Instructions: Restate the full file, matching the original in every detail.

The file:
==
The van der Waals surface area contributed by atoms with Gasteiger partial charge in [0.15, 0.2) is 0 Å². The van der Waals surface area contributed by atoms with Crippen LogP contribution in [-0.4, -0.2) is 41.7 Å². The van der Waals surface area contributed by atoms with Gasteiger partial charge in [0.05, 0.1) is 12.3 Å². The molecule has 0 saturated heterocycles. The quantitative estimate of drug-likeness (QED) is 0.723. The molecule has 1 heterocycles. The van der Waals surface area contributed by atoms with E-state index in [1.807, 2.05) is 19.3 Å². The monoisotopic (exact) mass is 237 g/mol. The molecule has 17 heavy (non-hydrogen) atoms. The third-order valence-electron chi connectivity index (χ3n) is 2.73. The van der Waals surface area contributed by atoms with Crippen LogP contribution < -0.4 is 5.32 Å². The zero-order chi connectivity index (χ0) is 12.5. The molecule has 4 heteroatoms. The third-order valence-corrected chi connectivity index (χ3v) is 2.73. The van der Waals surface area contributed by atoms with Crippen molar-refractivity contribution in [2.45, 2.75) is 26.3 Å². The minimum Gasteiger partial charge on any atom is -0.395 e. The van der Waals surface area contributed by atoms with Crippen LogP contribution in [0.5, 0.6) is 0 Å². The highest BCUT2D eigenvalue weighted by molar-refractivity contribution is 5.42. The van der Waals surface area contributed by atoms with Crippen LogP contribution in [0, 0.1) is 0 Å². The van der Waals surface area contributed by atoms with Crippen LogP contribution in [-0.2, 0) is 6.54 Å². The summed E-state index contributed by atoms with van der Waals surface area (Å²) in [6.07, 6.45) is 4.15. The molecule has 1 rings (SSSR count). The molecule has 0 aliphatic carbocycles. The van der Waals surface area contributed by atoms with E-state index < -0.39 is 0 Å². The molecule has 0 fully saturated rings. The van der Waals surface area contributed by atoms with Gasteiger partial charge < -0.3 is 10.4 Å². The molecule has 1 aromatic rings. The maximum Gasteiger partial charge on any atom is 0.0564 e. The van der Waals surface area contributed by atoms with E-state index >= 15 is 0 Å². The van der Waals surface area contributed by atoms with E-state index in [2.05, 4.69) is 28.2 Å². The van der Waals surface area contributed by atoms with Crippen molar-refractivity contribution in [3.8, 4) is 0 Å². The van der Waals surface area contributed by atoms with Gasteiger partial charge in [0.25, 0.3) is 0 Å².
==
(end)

The van der Waals surface area contributed by atoms with Gasteiger partial charge in [0.15, 0.2) is 0 Å². The van der Waals surface area contributed by atoms with Crippen LogP contribution in [-0.4, -0.2) is 41.7 Å². The van der Waals surface area contributed by atoms with Gasteiger partial charge in [0.05, 0.1) is 12.3 Å². The molecule has 0 saturated heterocycles. The quantitative estimate of drug-likeness (QED) is 0.723. The molecule has 1 heterocycles. The van der Waals surface area contributed by atoms with E-state index in [1.807, 2.05) is 19.3 Å². The monoisotopic (exact) mass is 237 g/mol. The molecule has 17 heavy (non-hydrogen) atoms. The third-order valence-electron chi connectivity index (χ3n) is 2.73. The van der Waals surface area contributed by atoms with Crippen LogP contribution < -0.4 is 5.32 Å². The zero-order chi connectivity index (χ0) is 12.5. The molecule has 4 heteroatoms. The third-order valence-corrected chi connectivity index (χ3v) is 2.73. The van der Waals surface area contributed by atoms with Crippen molar-refractivity contribution in [2.45, 2.75) is 26.3 Å². The minimum Gasteiger partial charge on any atom is -0.395 e. The van der Waals surface area contributed by atoms with Crippen LogP contribution in [0.5, 0.6) is 0 Å². The highest BCUT2D eigenvalue weighted by molar-refractivity contribution is 5.42. The van der Waals surface area contributed by atoms with Crippen LogP contribution in [0, 0.1) is 0 Å². The van der Waals surface area contributed by atoms with Crippen LogP contribution in [-0.2, 0) is 6.54 Å². The summed E-state index contributed by atoms with van der Waals surface area (Å²) in [6.07, 6.45) is 4.15. The molecule has 1 rings (SSSR count). The molecule has 0 aliphatic carbocycles. The van der Waals surface area contributed by atoms with E-state index < -0.39 is 0 Å². The molecule has 0 fully saturated rings. The van der Waals surface area contributed by atoms with Gasteiger partial charge < -0.3 is 10.4 Å². The molecule has 1 aromatic rings. The maximum Gasteiger partial charge on any atom is 0.0564 e. The van der Waals surface area contributed by atoms with E-state index >= 15 is 0 Å². The van der Waals surface area contributed by atoms with E-state index in [2.05, 4.69) is 28.2 Å². The van der Waals surface area contributed by atoms with Crippen molar-refractivity contribution in [3.8, 4) is 0 Å². The van der Waals surface area contributed by atoms with Gasteiger partial charge in [0.25, 0.3) is 0 Å².